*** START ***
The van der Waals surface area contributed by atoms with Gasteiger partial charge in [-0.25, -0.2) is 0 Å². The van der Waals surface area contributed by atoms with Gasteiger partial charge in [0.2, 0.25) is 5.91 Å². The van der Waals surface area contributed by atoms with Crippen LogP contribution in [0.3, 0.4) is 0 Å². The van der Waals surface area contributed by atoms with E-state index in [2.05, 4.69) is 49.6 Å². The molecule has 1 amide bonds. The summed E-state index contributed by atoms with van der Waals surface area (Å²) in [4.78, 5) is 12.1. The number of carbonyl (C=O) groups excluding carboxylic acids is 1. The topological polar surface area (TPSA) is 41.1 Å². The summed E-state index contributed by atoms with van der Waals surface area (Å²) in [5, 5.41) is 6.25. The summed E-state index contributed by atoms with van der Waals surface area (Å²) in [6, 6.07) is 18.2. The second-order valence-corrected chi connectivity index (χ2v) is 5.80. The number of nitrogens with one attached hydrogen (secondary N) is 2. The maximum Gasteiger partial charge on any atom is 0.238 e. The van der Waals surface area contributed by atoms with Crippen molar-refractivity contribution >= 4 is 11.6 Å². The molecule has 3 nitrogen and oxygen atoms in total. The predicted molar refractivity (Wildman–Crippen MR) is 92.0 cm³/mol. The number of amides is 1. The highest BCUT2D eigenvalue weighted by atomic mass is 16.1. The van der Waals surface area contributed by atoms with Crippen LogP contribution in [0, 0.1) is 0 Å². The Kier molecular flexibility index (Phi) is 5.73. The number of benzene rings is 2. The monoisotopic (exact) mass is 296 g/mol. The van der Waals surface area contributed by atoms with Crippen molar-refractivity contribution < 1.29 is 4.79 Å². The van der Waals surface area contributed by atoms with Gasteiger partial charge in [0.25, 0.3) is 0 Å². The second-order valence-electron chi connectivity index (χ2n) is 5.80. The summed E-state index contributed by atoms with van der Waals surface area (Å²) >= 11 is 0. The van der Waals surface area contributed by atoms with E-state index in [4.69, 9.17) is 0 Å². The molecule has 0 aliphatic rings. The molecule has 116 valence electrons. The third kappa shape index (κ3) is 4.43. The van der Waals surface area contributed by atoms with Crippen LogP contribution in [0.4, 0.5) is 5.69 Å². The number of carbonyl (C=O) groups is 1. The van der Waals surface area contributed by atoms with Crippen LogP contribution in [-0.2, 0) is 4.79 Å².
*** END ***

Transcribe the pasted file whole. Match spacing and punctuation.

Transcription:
The van der Waals surface area contributed by atoms with Gasteiger partial charge in [-0.25, -0.2) is 0 Å². The van der Waals surface area contributed by atoms with Gasteiger partial charge in [0.2, 0.25) is 5.91 Å². The van der Waals surface area contributed by atoms with Crippen LogP contribution in [0.3, 0.4) is 0 Å². The van der Waals surface area contributed by atoms with E-state index in [2.05, 4.69) is 49.6 Å². The molecule has 1 amide bonds. The summed E-state index contributed by atoms with van der Waals surface area (Å²) in [4.78, 5) is 12.1. The number of carbonyl (C=O) groups excluding carboxylic acids is 1. The topological polar surface area (TPSA) is 41.1 Å². The summed E-state index contributed by atoms with van der Waals surface area (Å²) in [5, 5.41) is 6.25. The summed E-state index contributed by atoms with van der Waals surface area (Å²) in [6, 6.07) is 18.2. The second-order valence-corrected chi connectivity index (χ2v) is 5.80. The number of nitrogens with one attached hydrogen (secondary N) is 2. The maximum Gasteiger partial charge on any atom is 0.238 e. The van der Waals surface area contributed by atoms with Crippen molar-refractivity contribution >= 4 is 11.6 Å². The molecule has 3 nitrogen and oxygen atoms in total. The predicted molar refractivity (Wildman–Crippen MR) is 92.0 cm³/mol. The number of amides is 1. The highest BCUT2D eigenvalue weighted by atomic mass is 16.1. The van der Waals surface area contributed by atoms with Crippen LogP contribution in [0, 0.1) is 0 Å². The Kier molecular flexibility index (Phi) is 5.73. The number of benzene rings is 2. The monoisotopic (exact) mass is 296 g/mol. The van der Waals surface area contributed by atoms with Crippen molar-refractivity contribution < 1.29 is 4.79 Å². The van der Waals surface area contributed by atoms with Gasteiger partial charge in [0.25, 0.3) is 0 Å². The second-order valence-electron chi connectivity index (χ2n) is 5.80. The summed E-state index contributed by atoms with van der Waals surface area (Å²) >= 11 is 0. The van der Waals surface area contributed by atoms with E-state index in [4.69, 9.17) is 0 Å². The molecule has 0 aliphatic rings. The molecule has 116 valence electrons. The third kappa shape index (κ3) is 4.43. The van der Waals surface area contributed by atoms with Crippen LogP contribution in [0.4, 0.5) is 5.69 Å². The number of carbonyl (C=O) groups is 1. The van der Waals surface area contributed by atoms with Crippen LogP contribution in [-0.2, 0) is 4.79 Å².